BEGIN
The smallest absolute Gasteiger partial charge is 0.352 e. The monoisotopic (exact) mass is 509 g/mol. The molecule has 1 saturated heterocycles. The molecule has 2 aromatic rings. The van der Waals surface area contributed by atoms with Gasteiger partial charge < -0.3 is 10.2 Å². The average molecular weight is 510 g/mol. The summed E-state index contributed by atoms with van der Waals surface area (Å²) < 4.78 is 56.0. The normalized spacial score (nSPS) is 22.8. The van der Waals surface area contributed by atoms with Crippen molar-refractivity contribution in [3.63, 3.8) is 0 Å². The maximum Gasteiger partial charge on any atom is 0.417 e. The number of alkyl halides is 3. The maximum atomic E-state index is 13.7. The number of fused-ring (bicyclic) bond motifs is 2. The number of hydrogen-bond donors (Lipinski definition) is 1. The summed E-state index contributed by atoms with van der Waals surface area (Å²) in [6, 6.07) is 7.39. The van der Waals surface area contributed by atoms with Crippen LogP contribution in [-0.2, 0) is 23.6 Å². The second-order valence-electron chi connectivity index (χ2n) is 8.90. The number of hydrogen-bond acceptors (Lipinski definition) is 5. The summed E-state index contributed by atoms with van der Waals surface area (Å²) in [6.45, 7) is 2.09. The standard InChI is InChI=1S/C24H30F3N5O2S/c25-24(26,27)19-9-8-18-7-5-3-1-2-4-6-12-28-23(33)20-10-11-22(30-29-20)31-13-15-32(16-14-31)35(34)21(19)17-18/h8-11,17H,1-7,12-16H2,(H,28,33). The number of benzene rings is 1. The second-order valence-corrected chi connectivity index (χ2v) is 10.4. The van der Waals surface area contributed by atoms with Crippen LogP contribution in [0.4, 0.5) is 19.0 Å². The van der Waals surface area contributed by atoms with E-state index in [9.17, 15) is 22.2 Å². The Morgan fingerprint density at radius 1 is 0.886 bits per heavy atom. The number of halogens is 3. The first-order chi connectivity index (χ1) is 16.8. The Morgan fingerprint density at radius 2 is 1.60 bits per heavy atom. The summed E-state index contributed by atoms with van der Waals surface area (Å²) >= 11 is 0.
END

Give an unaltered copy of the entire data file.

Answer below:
The smallest absolute Gasteiger partial charge is 0.352 e. The monoisotopic (exact) mass is 509 g/mol. The molecule has 1 saturated heterocycles. The molecule has 2 aromatic rings. The van der Waals surface area contributed by atoms with Gasteiger partial charge < -0.3 is 10.2 Å². The average molecular weight is 510 g/mol. The summed E-state index contributed by atoms with van der Waals surface area (Å²) < 4.78 is 56.0. The normalized spacial score (nSPS) is 22.8. The van der Waals surface area contributed by atoms with Crippen molar-refractivity contribution in [3.63, 3.8) is 0 Å². The maximum Gasteiger partial charge on any atom is 0.417 e. The number of alkyl halides is 3. The maximum atomic E-state index is 13.7. The number of fused-ring (bicyclic) bond motifs is 2. The number of hydrogen-bond donors (Lipinski definition) is 1. The summed E-state index contributed by atoms with van der Waals surface area (Å²) in [6, 6.07) is 7.39. The van der Waals surface area contributed by atoms with Crippen LogP contribution in [-0.2, 0) is 23.6 Å². The second-order valence-electron chi connectivity index (χ2n) is 8.90. The number of hydrogen-bond acceptors (Lipinski definition) is 5. The summed E-state index contributed by atoms with van der Waals surface area (Å²) in [6.45, 7) is 2.09. The standard InChI is InChI=1S/C24H30F3N5O2S/c25-24(26,27)19-9-8-18-7-5-3-1-2-4-6-12-28-23(33)20-10-11-22(30-29-20)31-13-15-32(16-14-31)35(34)21(19)17-18/h8-11,17H,1-7,12-16H2,(H,28,33). The number of benzene rings is 1. The second-order valence-corrected chi connectivity index (χ2v) is 10.4. The van der Waals surface area contributed by atoms with Crippen LogP contribution in [0.4, 0.5) is 19.0 Å². The van der Waals surface area contributed by atoms with E-state index in [9.17, 15) is 22.2 Å². The Morgan fingerprint density at radius 1 is 0.886 bits per heavy atom. The number of halogens is 3. The first-order chi connectivity index (χ1) is 16.8. The Morgan fingerprint density at radius 2 is 1.60 bits per heavy atom. The summed E-state index contributed by atoms with van der Waals surface area (Å²) >= 11 is 0.